(Kaiser Health News) – States have tried with limited success to get covid vaccines to people of color, who have been disproportionately killed and hospitalized by the virus. Starting Thursday, Vermont explicitly gave Black adults and people from other minority communities priority status for vaccinations. Although other states have made efforts to get vaccine to people of color, Vermont is the first to offer them priority status, said Jen Kates, director of global health and HIV policy at KFF. (KHN is an editorially independent program of KFF.) All Black, Indigenous residents and other people of color who are permanent Vermont residents and 16 or older are eligible for the vaccine.

The post Vermont Is 1st State to Give Minority Residents Vaccine Priority first appeared on Bioethics.com.

Artificial Intelligence Can Now Design New Antibiotics in a Matter of Days

1 week 1 day

(Vox) – Imagine you’re a scientist who needs to discover a new antibiotic to fight off a scary disease. How would you go about finding it?  Typically, you’d have to test lots and lots of different molecules in the lab until you find one that has the necessary bacteria-killing properties. You might find some contenders that are good at killing the bacteria only to realize that you can’t use them because they also prove toxic to humans. It’s a very long, very expensive, and probably very aggravating process. But what if, instead, you could just type into your computer the properties you’re looking for and have your computer design the perfect molecule for you? 

The post Artificial Intelligence Can Now Design New Antibiotics in a Matter of Days first appeared on Bioethics.com.

Surviving the Crackdown in Xinjiang

1 week 1 day

(The New Yorker) – The two women had packed their clothes in the same bags. As they separated their things, her mother began to cry, and Sabit comforted her. Then she watched her mother, tears streaming down her cheeks, walk toward the gate. Once she was gone, the official turned to Sabit and coldly explained that she had been assigned a “border control”—a red flag, marking her for suspicion. “Your mother was here, so I didn’t mention it,” he said. “You should know what Xinjiang is like now. You’d best coöperate.”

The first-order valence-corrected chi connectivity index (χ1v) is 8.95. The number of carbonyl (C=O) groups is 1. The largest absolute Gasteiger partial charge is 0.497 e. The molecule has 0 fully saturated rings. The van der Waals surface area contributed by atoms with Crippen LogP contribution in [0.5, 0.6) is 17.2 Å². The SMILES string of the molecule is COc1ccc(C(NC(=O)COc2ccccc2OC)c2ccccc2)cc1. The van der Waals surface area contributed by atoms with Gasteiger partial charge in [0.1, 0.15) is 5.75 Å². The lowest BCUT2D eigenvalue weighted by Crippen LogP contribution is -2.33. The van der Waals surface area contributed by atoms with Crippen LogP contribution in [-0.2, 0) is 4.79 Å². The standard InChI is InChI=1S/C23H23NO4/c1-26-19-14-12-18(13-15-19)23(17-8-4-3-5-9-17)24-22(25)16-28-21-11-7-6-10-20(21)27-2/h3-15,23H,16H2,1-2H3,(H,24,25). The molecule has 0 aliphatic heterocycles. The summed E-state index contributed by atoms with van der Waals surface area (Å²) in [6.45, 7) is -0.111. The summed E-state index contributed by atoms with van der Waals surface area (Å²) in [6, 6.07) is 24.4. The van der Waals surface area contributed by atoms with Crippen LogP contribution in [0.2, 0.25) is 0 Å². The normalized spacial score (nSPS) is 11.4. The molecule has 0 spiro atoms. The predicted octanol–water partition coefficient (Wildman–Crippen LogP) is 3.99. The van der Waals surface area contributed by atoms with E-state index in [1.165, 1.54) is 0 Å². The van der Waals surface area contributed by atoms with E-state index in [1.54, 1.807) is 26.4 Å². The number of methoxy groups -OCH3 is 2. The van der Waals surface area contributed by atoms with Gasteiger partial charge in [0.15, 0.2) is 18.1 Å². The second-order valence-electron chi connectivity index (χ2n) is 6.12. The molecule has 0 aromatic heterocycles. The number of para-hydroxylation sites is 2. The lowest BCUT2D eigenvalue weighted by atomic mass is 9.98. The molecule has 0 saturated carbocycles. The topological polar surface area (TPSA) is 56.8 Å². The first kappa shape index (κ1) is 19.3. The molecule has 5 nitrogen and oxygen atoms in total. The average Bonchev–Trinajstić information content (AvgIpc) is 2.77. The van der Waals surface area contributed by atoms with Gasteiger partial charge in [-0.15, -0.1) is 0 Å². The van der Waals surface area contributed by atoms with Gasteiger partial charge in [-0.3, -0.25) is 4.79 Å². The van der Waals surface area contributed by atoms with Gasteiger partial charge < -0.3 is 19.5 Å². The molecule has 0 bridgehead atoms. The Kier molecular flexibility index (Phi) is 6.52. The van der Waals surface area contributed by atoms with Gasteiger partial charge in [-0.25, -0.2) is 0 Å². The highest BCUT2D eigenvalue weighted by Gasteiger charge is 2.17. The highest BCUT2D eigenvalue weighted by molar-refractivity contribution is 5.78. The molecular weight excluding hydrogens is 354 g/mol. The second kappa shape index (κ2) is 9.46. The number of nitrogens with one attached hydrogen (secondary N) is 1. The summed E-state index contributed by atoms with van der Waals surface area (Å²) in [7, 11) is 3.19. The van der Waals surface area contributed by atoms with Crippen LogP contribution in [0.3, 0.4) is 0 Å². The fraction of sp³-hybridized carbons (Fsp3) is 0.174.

The post Surviving the Crackdown in Xinjiang first appeared on Bioethics.com.

Johnson & Johnson Has Begun Testing Its Vaccine in Adolescents.

1 week 4 days

(New York Times) – Johnson & Johnson on Friday became the third company to enter the race to expand the use of its coronavirus vaccine to adolescents. Researchers have begun testing the drug maker’s vaccine in adolescents 12 to 17 years old, the company announced. Johnson & Johnson has been lagging its competitors. Pfizer and BioNTech announced on Wednesday that their coronavirus vaccine is extremely effective in young adolescents, perhaps even more so than in adults. Results from a similar trial of Moderna’s vaccine are expected in the next few weeks.

The post Johnson & Johnson Has Begun Testing Its Vaccine in Adolescents. first appeared on Bioethics.com.

Dutch Temporarily Halt AstraZeneca Shots for Under-60s

1 week 4 days

(Associated Press) – The Dutch government said Friday it is temporarily halting AstraZeneca coronavirus vaccinations for people under 60 following reports of very small number of people suffering unusual blood clots after receiving the shot. The Dutch decision comes three days after authorities in Germany also stopped using the AstraZeneca’s vaccine in the under-60s, citing fresh concerns over unusual blood clots reported in a tiny number of those who received the shots.

The post Dutch Temporarily Halt AstraZeneca Shots for Under-60s first appeared on Bioethics.com.

Ethical Questions Surround Plans for COVID Vaccine Passports

1 week 4 days